in Paris, France:
In Flanders fields the poppies blow
between the crosses, row on row…
We point at their graves, know that they made the greatest sacrifice possible, and call them heroes. But what does that mean?
No really. There is the Merriam-Webster definition stating that a hero is a person, typically a man, who is admired or idealized for courage, outstanding achievements, or noble qualities. But any language is an ever evolving beast not caring the least for dictionary definitions. It’s alive, a tool shaped by and shaping our culture (each language its own of course, what means that learning a language is a far bigger task than memorizing vocabulary). The way we use the word hero today – yes, what is that way?
Pop stars, actors/ actresses, athletes, winners of casting shows, reality TV participants, beauty queens & kings, and attention seekers – our heroes today? Should we add a show element to the definition because an achievement is nothing without the right promotion, courage hasn’t happened without a Twitpic, noble qualities pale behind the right looks and moves?
I turned to some of my most favorite YA books to line up some heroes and heroines the way they are represented to us by their authors while waving their tales. It’s a diverse collection as we need diversity to keep our view of the world wide and open, but not yet as diverse as it could and should be. I stuck to very recent titles since I pondered our concept of heroes today, and where I didn’t I give an explanation as to why I put the title on the list nevertheless.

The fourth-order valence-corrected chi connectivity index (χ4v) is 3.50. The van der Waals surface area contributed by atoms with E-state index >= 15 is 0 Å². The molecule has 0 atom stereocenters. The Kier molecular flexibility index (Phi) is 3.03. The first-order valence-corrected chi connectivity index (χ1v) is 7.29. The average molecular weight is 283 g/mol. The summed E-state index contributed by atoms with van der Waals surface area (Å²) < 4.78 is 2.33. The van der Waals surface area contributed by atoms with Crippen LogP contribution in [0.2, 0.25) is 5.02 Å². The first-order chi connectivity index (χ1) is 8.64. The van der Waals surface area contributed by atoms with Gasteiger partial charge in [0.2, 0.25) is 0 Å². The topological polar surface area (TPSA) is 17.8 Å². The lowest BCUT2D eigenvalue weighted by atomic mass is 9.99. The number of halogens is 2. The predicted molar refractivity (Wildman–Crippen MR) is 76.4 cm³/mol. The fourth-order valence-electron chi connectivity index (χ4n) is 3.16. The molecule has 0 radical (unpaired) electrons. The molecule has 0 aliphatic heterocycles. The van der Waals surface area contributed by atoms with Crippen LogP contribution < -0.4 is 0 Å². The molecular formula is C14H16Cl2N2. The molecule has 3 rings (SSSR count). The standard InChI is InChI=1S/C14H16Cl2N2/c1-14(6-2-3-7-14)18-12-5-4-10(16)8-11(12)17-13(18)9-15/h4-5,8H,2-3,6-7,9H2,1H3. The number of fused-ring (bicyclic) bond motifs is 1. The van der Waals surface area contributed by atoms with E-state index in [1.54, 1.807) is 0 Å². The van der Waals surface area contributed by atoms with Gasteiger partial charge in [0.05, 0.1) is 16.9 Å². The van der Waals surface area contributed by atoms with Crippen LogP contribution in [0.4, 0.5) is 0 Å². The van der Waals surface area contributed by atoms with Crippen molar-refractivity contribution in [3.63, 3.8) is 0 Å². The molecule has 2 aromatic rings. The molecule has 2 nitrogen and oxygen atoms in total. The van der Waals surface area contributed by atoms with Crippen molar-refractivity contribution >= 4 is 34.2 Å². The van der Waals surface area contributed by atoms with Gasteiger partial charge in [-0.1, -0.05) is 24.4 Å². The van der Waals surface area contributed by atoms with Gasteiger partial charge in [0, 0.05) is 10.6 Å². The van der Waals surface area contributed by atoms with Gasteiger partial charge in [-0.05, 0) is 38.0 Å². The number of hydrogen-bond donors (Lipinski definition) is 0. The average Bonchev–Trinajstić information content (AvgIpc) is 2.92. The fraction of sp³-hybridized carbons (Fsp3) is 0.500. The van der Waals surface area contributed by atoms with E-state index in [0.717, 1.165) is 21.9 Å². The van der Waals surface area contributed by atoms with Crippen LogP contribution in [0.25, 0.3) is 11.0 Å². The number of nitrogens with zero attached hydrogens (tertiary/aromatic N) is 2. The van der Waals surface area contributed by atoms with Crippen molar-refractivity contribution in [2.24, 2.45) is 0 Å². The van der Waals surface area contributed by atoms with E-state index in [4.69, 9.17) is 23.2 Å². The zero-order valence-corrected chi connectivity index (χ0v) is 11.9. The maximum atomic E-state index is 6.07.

Amy Plum’s Die For Me series – At this place it is my pleasure and honor to thank Amy for accepting my dare and doing the From Berlin With Love art attack in Paris with these bags and sending me the photos. (And thank you to Tara Hudson who helped her with it.)
C.S. Lewis’ Chronicles of Narnia – The Irish C. S. Lewis volunteered for the British Army in WWI, arrived in the Somme valley in France at his 19th birthday and experienced there trench warfare. He could have been one of the heroes under the crosses long before he had a chance to use his talents to give us Narnia. He created for Edward a great redemption story proving that even a hero can start out with wrong decisions.
Madeleine L’Engle’s A Wrinkle in Time – A line is not the shortest distance between two points and thus talking WWI and today is not really talking about two different, unconnected things.
Elizabeth Wein’s Code Name Verity
Anthony John’s Five Flavors of Dumb
Sarah J. Maas’ Throne of Glass series
Holly Black’s The Coldest Girl in Coldtown